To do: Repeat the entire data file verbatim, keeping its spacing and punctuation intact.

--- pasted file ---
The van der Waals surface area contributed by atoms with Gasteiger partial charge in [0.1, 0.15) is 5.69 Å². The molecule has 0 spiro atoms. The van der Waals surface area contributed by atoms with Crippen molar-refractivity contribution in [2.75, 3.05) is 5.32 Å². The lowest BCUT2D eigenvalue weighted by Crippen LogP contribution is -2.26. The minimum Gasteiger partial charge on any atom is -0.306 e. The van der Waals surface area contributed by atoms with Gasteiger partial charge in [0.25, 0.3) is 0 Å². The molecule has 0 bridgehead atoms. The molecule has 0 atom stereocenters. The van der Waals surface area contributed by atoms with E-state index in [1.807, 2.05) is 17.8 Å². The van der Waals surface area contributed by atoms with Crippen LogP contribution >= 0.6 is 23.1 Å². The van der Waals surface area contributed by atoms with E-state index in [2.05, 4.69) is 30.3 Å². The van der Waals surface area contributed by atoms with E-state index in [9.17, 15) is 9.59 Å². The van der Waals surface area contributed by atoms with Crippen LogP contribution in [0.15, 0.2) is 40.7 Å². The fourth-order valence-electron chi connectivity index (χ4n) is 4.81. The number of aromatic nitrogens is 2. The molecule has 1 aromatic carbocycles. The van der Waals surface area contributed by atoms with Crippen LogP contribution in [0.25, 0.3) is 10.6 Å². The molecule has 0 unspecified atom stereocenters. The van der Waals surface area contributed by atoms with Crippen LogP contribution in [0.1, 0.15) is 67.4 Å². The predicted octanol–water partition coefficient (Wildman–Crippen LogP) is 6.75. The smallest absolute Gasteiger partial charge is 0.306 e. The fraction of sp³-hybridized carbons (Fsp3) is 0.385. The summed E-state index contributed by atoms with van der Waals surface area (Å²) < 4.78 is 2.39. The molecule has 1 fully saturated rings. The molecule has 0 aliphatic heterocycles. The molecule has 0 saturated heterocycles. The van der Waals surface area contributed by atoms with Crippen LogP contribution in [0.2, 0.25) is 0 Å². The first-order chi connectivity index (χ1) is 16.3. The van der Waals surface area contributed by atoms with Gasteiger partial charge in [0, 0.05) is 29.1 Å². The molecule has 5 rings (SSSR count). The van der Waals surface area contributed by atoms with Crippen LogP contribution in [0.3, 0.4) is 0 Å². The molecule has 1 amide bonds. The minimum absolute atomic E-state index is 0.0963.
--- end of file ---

The van der Waals surface area contributed by atoms with Gasteiger partial charge in [0.1, 0.15) is 5.69 Å². The molecule has 0 spiro atoms. The van der Waals surface area contributed by atoms with Crippen molar-refractivity contribution in [2.75, 3.05) is 5.32 Å². The lowest BCUT2D eigenvalue weighted by Crippen LogP contribution is -2.26. The minimum Gasteiger partial charge on any atom is -0.306 e. The van der Waals surface area contributed by atoms with Gasteiger partial charge in [0.25, 0.3) is 0 Å². The molecule has 0 bridgehead atoms. The molecule has 0 atom stereocenters. The van der Waals surface area contributed by atoms with E-state index in [1.807, 2.05) is 17.8 Å². The van der Waals surface area contributed by atoms with Crippen LogP contribution >= 0.6 is 23.1 Å². The van der Waals surface area contributed by atoms with E-state index in [2.05, 4.69) is 30.3 Å². The van der Waals surface area contributed by atoms with E-state index in [9.17, 15) is 9.59 Å². The van der Waals surface area contributed by atoms with Crippen LogP contribution in [0.15, 0.2) is 40.7 Å². The fourth-order valence-electron chi connectivity index (χ4n) is 4.81. The number of aromatic nitrogens is 2. The molecule has 1 aromatic carbocycles. The van der Waals surface area contributed by atoms with Crippen LogP contribution in [0.25, 0.3) is 10.6 Å². The molecule has 0 unspecified atom stereocenters. The van der Waals surface area contributed by atoms with Crippen LogP contribution in [0.1, 0.15) is 67.4 Å². The predicted octanol–water partition coefficient (Wildman–Crippen LogP) is 6.75. The smallest absolute Gasteiger partial charge is 0.306 e. The fraction of sp³-hybridized carbons (Fsp3) is 0.385. The summed E-state index contributed by atoms with van der Waals surface area (Å²) < 4.78 is 2.39. The molecule has 1 fully saturated rings. The molecule has 0 aliphatic heterocycles. The molecule has 0 saturated heterocycles. The van der Waals surface area contributed by atoms with Crippen LogP contribution in [0.2, 0.25) is 0 Å². The first-order chi connectivity index (χ1) is 16.3. The van der Waals surface area contributed by atoms with Gasteiger partial charge in [0, 0.05) is 29.1 Å². The molecule has 5 rings (SSSR count). The van der Waals surface area contributed by atoms with Crippen LogP contribution in [0.3, 0.4) is 0 Å². The molecule has 1 amide bonds. The minimum absolute atomic E-state index is 0.0963.